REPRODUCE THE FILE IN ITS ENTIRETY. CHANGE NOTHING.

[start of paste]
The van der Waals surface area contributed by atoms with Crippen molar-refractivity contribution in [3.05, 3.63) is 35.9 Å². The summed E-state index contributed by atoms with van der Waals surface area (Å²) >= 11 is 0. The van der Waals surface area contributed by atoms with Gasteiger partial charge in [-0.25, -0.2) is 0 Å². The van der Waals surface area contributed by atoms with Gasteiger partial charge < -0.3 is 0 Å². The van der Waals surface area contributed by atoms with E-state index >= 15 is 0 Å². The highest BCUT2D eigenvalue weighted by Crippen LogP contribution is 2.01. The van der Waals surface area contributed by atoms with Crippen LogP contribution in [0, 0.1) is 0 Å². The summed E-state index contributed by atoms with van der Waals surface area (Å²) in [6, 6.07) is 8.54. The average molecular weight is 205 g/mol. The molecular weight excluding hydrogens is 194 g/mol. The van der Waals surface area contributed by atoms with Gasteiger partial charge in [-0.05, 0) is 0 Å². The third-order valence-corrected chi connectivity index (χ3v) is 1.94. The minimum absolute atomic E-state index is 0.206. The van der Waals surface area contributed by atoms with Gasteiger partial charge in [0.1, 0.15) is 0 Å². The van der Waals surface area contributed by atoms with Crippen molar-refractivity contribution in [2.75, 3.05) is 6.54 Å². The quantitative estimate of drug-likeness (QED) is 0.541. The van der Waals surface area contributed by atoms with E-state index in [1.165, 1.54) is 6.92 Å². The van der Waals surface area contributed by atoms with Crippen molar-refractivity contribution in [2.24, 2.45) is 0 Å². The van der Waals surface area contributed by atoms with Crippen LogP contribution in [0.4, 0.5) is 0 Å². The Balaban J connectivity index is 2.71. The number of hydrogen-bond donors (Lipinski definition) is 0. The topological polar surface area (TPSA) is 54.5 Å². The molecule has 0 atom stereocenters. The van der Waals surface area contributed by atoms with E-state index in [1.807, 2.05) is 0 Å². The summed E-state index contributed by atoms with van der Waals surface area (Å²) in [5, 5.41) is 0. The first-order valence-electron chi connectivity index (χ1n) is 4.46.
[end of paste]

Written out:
The van der Waals surface area contributed by atoms with Crippen molar-refractivity contribution in [3.05, 3.63) is 35.9 Å². The summed E-state index contributed by atoms with van der Waals surface area (Å²) >= 11 is 0. The van der Waals surface area contributed by atoms with Gasteiger partial charge in [-0.25, -0.2) is 0 Å². The van der Waals surface area contributed by atoms with Gasteiger partial charge < -0.3 is 0 Å². The van der Waals surface area contributed by atoms with E-state index >= 15 is 0 Å². The highest BCUT2D eigenvalue weighted by Crippen LogP contribution is 2.01. The van der Waals surface area contributed by atoms with Crippen LogP contribution in [0, 0.1) is 0 Å². The summed E-state index contributed by atoms with van der Waals surface area (Å²) in [6, 6.07) is 8.54. The average molecular weight is 205 g/mol. The molecular weight excluding hydrogens is 194 g/mol. The van der Waals surface area contributed by atoms with Gasteiger partial charge in [-0.05, 0) is 0 Å². The third-order valence-corrected chi connectivity index (χ3v) is 1.94. The minimum absolute atomic E-state index is 0.206. The van der Waals surface area contributed by atoms with Gasteiger partial charge in [0.1, 0.15) is 0 Å². The van der Waals surface area contributed by atoms with Crippen molar-refractivity contribution in [2.75, 3.05) is 6.54 Å². The quantitative estimate of drug-likeness (QED) is 0.541. The van der Waals surface area contributed by atoms with E-state index in [1.165, 1.54) is 6.92 Å². The van der Waals surface area contributed by atoms with Crippen molar-refractivity contribution in [2.24, 2.45) is 0 Å². The van der Waals surface area contributed by atoms with Crippen LogP contribution in [0.4, 0.5) is 0 Å². The Balaban J connectivity index is 2.71. The number of hydrogen-bond donors (Lipinski definition) is 0. The topological polar surface area (TPSA) is 54.5 Å². The molecule has 0 atom stereocenters. The van der Waals surface area contributed by atoms with E-state index in [1.807, 2.05) is 0 Å². The summed E-state index contributed by atoms with van der Waals surface area (Å²) in [5, 5.41) is 0. The first-order valence-electron chi connectivity index (χ1n) is 4.46.